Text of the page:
Adairsville, Georgia

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Adairsville is a city in Bartow County, Georgia, United States. The population was 2,542 at the 2000 census. As of 2007 data Adairsville's population was 3,076: 1,414 males and 1,662 females. Previous data of the population being 9,416 was a TYPO of 3,416. Adairsville is 12 miles (19 km) south of Calhoun, 18 miles (29 km) northeast of Rome and 61 miles (98 km) north of Atlanta.



Adairsville is an exurban city at the northwest edge of metro Atlanta. Adairsville is located at 34°22′6″N 84°55′42″W / 34.36833°N 84.92833°W / 34.36833; -84.92833 (34.368925, -84.928212)[3]. According to the United States Census Bureau, the city has a total area of 6.2 square miles (16.0 km²), all land.


Adairsville used to be a small Cherokee village named after Chief Walter (John) S. Adair, a Scottish settler who married a Cherokee Indian woman before the removal of the Cherokee in 1838. It was part of the Cherokee territory along with Calhoun and including New Echota (see New Echota, Calhoun and Trail of Tears for more information on Cherokee removal).

After the removal of the Cherokees, the village became part of Georgia, and the residents built the town keeping the name Adairsville. One of the developers was William Watts who had a lot of railroad business interest in this town. He had brought the Western and Atlantic Railroad from Atlanta (still in use). He deeded land to the railroad, surveyed business lots including hotels, mills, and blacksmith shops around the town where the railroad ran by the 1847 train depot. Watt's plan was successful and brought the town the nickname: "Granary of the State" and led to its incorporation in 1854. He was also a town resident and he had a home that was built around the foundation of an Indian cabin which is on a hill overlooking the town.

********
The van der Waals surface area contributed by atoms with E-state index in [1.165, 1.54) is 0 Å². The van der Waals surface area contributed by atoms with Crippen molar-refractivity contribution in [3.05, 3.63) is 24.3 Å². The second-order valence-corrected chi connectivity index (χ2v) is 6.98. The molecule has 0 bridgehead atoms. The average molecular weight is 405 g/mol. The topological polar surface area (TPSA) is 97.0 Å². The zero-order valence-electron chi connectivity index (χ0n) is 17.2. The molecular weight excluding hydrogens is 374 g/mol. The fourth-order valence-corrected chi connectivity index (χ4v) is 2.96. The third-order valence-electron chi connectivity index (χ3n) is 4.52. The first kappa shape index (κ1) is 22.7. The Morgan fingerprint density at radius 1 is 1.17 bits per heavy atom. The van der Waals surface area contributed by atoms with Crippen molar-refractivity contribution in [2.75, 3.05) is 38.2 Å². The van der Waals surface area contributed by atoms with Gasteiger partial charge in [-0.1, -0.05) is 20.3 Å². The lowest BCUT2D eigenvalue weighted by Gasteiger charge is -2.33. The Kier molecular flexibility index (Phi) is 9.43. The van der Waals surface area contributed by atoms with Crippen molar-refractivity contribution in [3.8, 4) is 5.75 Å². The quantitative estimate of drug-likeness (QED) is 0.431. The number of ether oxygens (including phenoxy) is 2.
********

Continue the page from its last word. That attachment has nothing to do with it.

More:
During the American Civil War, Adairsville was involved on the side of the Confederate States of America in 1861 against the Union. On April 12, 1862, the steam locomotive General was pursued from Atlanta and passed through Adairsville as its people witnessed the incident during the Great Locomotive Chase. After this happened, Adairians set their own three day street festival in remembrance of the Chase. The Civil War came to the town on May 17, 1864 in full force where the Confederate army failed to defeat Sherman and his Union army during the Atlanta Campaign. This battle is known as the Battle of Adairsville. After the Civil War ended in 1865, Adairsville rebuilt and became a hub for the carpet and textile industries, and for farm and transportation services, including its famous railroad. Some historical buildings still intact in the town include the original train depot which was involved in "The Great Locomotive Chase".

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